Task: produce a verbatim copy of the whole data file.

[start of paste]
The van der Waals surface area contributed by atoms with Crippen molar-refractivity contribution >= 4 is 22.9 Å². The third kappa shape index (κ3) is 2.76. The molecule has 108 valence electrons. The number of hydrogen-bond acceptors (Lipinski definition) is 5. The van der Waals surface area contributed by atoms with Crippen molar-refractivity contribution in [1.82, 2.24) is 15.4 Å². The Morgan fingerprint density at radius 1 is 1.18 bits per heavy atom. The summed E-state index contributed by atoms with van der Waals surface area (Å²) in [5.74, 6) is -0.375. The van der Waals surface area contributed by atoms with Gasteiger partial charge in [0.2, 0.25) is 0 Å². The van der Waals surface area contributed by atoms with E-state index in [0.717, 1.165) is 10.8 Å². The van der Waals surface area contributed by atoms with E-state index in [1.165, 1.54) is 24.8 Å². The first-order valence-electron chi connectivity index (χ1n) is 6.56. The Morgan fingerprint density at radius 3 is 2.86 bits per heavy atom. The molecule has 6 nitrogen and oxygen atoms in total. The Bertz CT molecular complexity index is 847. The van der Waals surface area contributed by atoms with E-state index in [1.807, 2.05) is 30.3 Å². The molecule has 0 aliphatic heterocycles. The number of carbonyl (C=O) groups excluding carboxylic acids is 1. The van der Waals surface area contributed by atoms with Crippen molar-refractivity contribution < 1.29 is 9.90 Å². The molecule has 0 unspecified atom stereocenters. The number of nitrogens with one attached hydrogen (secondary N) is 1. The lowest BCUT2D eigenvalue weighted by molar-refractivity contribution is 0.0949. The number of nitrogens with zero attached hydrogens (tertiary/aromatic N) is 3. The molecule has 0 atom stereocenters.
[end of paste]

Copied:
The van der Waals surface area contributed by atoms with Crippen molar-refractivity contribution >= 4 is 22.9 Å². The third kappa shape index (κ3) is 2.76. The molecule has 108 valence electrons. The number of hydrogen-bond acceptors (Lipinski definition) is 5. The van der Waals surface area contributed by atoms with Crippen molar-refractivity contribution in [1.82, 2.24) is 15.4 Å². The Morgan fingerprint density at radius 1 is 1.18 bits per heavy atom. The summed E-state index contributed by atoms with van der Waals surface area (Å²) in [5.74, 6) is -0.375. The van der Waals surface area contributed by atoms with Gasteiger partial charge in [0.2, 0.25) is 0 Å². The van der Waals surface area contributed by atoms with E-state index in [0.717, 1.165) is 10.8 Å². The van der Waals surface area contributed by atoms with E-state index in [1.165, 1.54) is 24.8 Å². The first-order valence-electron chi connectivity index (χ1n) is 6.56. The Morgan fingerprint density at radius 3 is 2.86 bits per heavy atom. The molecule has 6 nitrogen and oxygen atoms in total. The Bertz CT molecular complexity index is 847. The van der Waals surface area contributed by atoms with E-state index in [1.807, 2.05) is 30.3 Å². The molecule has 0 aliphatic heterocycles. The number of carbonyl (C=O) groups excluding carboxylic acids is 1. The van der Waals surface area contributed by atoms with Crippen molar-refractivity contribution < 1.29 is 9.90 Å². The molecule has 0 unspecified atom stereocenters. The number of nitrogens with one attached hydrogen (secondary N) is 1. The lowest BCUT2D eigenvalue weighted by molar-refractivity contribution is 0.0949. The number of nitrogens with zero attached hydrogens (tertiary/aromatic N) is 3. The molecule has 0 atom stereocenters.